On my second visit to the site on Apr.14th I was accompanied by Andy Cockroft who soon found the above case which produced this female. The bright orange abdomen is visible on the freshly emerged moth before the abdominal plates expand.
The same moth as above around six hours later still egg-laying. The abdominal plates now covering the soft abdomen. The moths are about 2.8mm in length and appear black to the naked eye, hats off to anyone who finds these in the wild.
To separate this "dahlica" species from the other two likely candidates examination of the pupal headcase necessary. I've included a couple of photos below to illustrate what my identification is based on using the UK Moth website.
THE RESULTS: Of the nine cases found, including one last year, here's what they produced:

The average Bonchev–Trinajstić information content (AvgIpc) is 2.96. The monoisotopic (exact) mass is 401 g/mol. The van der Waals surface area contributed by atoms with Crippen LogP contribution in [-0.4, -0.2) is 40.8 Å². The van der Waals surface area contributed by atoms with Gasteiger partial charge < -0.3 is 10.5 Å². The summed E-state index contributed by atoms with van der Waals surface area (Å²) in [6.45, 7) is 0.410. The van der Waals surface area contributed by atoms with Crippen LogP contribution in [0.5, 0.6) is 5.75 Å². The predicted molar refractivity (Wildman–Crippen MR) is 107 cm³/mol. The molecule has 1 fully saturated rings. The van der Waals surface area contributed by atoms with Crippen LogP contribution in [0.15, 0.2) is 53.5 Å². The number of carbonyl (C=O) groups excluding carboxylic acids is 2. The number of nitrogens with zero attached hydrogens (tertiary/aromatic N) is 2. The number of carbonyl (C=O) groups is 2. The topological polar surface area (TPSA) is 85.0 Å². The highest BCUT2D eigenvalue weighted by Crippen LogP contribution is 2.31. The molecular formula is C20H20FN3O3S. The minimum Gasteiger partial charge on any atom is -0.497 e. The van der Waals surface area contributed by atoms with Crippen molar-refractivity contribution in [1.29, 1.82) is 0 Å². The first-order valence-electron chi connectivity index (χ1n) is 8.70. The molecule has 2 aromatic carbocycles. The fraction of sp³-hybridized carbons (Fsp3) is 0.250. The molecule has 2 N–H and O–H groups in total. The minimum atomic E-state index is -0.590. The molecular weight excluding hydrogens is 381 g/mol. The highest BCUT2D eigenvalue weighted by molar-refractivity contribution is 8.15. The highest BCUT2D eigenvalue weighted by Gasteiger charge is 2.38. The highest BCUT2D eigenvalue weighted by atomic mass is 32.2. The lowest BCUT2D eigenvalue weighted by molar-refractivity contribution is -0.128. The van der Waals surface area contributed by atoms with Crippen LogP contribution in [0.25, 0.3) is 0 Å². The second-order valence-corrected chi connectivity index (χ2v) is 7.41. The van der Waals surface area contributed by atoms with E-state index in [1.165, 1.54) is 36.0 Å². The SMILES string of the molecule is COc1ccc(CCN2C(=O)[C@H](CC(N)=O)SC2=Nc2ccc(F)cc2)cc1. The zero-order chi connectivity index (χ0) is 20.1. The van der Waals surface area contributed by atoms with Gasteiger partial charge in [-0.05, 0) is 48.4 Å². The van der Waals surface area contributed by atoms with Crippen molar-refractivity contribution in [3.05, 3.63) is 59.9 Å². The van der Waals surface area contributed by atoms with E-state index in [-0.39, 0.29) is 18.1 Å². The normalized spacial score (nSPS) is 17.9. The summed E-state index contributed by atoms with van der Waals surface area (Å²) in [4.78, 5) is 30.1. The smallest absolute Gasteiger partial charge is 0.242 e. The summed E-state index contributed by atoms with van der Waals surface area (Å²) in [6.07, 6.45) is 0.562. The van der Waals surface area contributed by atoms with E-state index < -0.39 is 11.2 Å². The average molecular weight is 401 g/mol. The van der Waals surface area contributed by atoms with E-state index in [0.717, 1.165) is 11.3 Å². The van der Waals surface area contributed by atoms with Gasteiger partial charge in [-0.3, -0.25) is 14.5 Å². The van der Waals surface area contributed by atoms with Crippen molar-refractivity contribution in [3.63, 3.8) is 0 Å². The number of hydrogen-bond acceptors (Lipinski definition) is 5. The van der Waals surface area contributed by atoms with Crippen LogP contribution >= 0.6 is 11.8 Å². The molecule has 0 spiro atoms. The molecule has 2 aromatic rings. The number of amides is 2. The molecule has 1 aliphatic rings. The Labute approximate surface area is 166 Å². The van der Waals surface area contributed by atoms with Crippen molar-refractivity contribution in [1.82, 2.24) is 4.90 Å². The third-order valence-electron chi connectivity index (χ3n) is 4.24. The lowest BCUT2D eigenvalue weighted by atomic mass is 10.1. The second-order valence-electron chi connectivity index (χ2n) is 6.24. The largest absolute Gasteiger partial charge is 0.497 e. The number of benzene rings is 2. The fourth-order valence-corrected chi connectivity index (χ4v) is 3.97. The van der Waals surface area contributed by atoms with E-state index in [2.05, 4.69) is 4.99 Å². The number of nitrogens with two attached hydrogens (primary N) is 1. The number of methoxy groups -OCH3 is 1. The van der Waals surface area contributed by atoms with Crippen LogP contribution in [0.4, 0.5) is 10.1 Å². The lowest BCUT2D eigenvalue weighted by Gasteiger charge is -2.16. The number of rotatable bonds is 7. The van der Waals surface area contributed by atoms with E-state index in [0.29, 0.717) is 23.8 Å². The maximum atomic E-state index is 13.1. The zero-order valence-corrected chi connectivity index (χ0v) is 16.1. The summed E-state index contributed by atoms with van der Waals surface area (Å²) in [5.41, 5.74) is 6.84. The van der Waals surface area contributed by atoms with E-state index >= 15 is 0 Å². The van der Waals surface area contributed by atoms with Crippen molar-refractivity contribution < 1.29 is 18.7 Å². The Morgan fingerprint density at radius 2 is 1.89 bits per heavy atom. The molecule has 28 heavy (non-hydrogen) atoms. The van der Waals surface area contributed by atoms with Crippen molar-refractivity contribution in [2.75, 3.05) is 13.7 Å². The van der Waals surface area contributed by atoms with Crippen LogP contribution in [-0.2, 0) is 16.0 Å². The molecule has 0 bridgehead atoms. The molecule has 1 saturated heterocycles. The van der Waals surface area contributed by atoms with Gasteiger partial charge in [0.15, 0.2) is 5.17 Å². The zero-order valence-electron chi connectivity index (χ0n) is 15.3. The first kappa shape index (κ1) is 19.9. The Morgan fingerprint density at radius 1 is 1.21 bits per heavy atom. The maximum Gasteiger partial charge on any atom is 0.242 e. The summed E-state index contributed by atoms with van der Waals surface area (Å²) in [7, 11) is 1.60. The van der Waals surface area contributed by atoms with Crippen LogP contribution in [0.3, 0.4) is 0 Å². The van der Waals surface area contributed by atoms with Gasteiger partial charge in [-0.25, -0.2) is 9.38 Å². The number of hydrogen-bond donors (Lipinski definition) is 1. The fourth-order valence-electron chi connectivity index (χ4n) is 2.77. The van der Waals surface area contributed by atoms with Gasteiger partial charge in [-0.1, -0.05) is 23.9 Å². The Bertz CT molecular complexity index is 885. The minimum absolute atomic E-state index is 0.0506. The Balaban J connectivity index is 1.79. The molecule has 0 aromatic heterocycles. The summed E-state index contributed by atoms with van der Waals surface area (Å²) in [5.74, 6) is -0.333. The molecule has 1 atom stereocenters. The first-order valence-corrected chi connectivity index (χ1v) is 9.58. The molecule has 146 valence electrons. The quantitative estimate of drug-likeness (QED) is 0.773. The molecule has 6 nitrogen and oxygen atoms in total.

3 Adult females
2 Parasitic wasp grubs
1 Dead larva
1 Feeding larva
2 Full of lots of empty egg shells = breeding success earlier.
Mar.23rd 2014: Brian and Andy (pictured) and myself went in search of Diplodoma laichartingella at Pecket Well clough. Brian had recorded them here both last year and earlier this year so our hopes were high. As the larvae inhabit the nooks and crannies just above the roots at this time of year a torch and kneeling mat is pretty much essential.
180 Diplodoma laichartingella , a case in a Beech tree hollow, Pecket Well clough, Mar.23rd 2014. At last; after several years of searching I finally see my first bagworm case!!! Just to point out that bagworms appear to be very rare in Calderdale with only a couple of other records known.
At around 8-10mm in length and typically covered in dried insect remains and other detritus the cases are very difficult to find unless you know exactly what you're looking for.
Another shot of a case in situ showing no signs of life what's so ever. Very well done to Brian for finding them here in the first place!
Larva and case. I took five cases home to rear through and unexpectedly all contained larvae. I'll try feeding them on mosses, lichens and even a dead insect or two.